Over the weekend, South Dakota experienced strong southerly winds which brought warm temperatures to the state. In addition, these winds also brought insect pests north, which included moths of the western bean cutworm. Although most western bean cutworm moth emergence occurs in early July, studies in Iowa and Michigan have shown that moths can start emerging as early as May-June. The name of this pest implies that it feeds on beans; however, western bean cutworm is primarily a pest of corn, but will also feed heavily on dry beans. There have been no reports of it feeding on soybean in the field. Unlike other cutworms, the western bean cutworm doesn’t actually cut plants. Instead, it causes issues later in the season by feeding on the reproductive portions of the plants. In corn, it feeds on the tassel, silks and kernels. Feeding damage on the ear, can increase the risk of ear mold infection developing.
There is only one generation of western bean cutworms per year. Most mating and egg laying occurs in July and August. Although the western bean cutworm caterpillars will feed on corn leaf tissue, they require corn reproductive tissue (i.e., tassels, silks and ears) to survive. The moths that we are currently observing in South Dakota will likely lay eggs within the next few days and the eggs will hatch 5-7 days later. This timeline indicates that the caterpillars will only have corn leaf tissue available for feeding. Therefore, the populations of moths that are being observed in South Dakota at this time will not produce caterpillars that require management, as their life cycle will not correspond with developing tassels, silks or corn ears, which they need for survival.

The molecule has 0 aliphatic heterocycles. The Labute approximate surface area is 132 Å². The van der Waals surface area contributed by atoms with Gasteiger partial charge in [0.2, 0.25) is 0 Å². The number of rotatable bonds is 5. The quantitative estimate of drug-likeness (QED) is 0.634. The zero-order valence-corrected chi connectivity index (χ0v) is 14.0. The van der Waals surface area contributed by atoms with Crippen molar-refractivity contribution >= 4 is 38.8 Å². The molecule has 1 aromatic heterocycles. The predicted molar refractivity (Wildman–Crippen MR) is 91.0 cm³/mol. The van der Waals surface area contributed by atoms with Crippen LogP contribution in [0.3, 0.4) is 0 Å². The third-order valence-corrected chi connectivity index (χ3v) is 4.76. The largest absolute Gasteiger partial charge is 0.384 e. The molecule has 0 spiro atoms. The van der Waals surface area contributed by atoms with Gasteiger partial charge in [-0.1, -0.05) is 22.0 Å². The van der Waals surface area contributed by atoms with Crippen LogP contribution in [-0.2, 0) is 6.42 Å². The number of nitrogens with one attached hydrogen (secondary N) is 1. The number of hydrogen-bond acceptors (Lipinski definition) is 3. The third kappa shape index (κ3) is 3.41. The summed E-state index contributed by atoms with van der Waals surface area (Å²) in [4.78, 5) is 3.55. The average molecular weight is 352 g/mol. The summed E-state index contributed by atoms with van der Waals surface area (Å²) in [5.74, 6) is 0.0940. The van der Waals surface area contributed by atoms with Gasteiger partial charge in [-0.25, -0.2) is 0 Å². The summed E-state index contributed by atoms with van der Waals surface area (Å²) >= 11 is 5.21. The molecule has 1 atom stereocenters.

The western bean cutworm moths are a mottled gray-brown color with lighter colored (tan) along the outside edges of their front wings. The moths are approximately an inch long (Figure 1). Although the coloration can be somewhat variable based on the amount of damage the wings have sustained prior to identification, there are key markings on the front wings that can be used. Each wing has a small light colored circle located near the middle of the wing. Below the small circle, there is a boomerang-shaped marking that is light brown and highlighted by a tan color.
The western bean cutworm caterpillars change color and size as they grow. During most of their developmental stages, the caterpillars are tan with longtidudinal lines. The last stages have black rectanglular markings directly behind the head that are separated by a light colored line (Figure 2).